Bobby gives the baseball score and then the band decides to crawl down into the hell of Loser, one of the most difficult songs in the canon to "get into". I took a bathroom break, if you know what I mean.
Sir William K's drumming on Black Throated Wind is insane. He remembers the song better than Bob, it seems ... but good god listen to Bobby's wailing at the end!
Jerry answers with They Love Each Other, which is strangely tentative at first, but explodes as soon as Jerry shuts up and starts playin his guitar. But now "Keith's piano" starts making noise ... one begins to wonder if the entire crew hasn't been chemically sabatoged. In any event, it's clear that the band can hear it, too.
Tape stops and starts and stops again. And then Cumberland. More of those strange noises. They sound non-random and dissociated from the music the band is playing, like some 10 year old is twisting the "static knob" just to piss you off. Why? I have a bad feeling that someone might have known the answer to this question but that person's memory has dissolved into the tape hiss that miraculously remains attached to this "file."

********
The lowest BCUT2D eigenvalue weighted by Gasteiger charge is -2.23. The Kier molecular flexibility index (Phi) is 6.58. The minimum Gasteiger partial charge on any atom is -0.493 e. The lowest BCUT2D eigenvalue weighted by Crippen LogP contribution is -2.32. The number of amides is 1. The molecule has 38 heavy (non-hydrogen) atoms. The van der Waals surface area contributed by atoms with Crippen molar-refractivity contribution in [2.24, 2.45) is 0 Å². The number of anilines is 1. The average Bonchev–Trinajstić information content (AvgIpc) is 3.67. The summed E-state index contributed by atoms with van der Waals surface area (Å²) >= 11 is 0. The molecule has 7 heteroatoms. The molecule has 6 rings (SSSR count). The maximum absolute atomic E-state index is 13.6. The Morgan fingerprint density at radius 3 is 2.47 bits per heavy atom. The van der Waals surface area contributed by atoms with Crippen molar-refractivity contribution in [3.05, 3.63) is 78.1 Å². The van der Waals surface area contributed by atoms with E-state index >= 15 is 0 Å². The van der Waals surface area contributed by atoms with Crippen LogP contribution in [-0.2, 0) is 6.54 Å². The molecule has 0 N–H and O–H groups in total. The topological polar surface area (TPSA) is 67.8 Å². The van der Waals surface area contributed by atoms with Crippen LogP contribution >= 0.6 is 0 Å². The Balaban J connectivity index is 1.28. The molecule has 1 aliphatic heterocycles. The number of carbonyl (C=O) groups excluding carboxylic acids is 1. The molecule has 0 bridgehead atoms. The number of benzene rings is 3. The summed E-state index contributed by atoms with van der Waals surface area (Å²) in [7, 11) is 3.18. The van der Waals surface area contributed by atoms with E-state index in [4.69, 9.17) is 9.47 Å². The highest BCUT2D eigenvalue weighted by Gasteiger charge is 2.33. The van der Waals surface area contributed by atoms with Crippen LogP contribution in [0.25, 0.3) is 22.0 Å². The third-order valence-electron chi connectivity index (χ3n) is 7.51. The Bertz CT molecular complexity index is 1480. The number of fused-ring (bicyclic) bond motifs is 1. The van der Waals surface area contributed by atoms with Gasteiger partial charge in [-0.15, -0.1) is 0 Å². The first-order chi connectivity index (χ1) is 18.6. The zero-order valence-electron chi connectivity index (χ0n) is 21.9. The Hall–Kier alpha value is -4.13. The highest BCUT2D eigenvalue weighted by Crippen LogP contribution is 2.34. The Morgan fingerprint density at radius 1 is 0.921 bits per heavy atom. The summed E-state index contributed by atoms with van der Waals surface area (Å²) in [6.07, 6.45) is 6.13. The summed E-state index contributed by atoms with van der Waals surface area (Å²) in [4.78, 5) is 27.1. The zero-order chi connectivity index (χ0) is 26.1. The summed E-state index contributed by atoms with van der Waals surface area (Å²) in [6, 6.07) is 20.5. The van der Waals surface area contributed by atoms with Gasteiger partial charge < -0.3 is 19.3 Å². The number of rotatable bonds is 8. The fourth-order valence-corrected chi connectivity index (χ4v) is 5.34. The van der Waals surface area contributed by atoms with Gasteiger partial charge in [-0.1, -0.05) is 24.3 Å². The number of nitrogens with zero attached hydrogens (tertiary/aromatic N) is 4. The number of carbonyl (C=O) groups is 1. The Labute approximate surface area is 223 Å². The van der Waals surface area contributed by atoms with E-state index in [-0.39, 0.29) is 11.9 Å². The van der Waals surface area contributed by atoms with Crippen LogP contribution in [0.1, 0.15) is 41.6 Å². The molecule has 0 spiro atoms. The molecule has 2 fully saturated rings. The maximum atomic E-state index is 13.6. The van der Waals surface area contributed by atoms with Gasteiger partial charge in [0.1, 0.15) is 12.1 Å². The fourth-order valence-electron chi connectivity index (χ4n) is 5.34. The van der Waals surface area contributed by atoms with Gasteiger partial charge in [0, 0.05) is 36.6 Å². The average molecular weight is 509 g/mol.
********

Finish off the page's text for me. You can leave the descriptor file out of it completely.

El Paso comes out blazing and never lets up. And as if to prove the band's confidence they whip out "You Ain't Woman Enough to Take My Man" and wipe the floor with it. Thank you! "I don't know where that leads you but I know where I've been!" The crowd at this point is pulverized into tiny atoms of rock. The perfect moment to drop one of the most intuitive versions of WRS->LetItGrow this side of Tempe into a gaping honeycomb of starved landlocked skullcups. "Gonna happen every time!!!" And somewhere during the last half of "Let it Grow" everyone finds that "Sunshine" groove again for five seconds, then it's taken away, and returned again in spades, hearts and diamonds. And then more crowd insanity.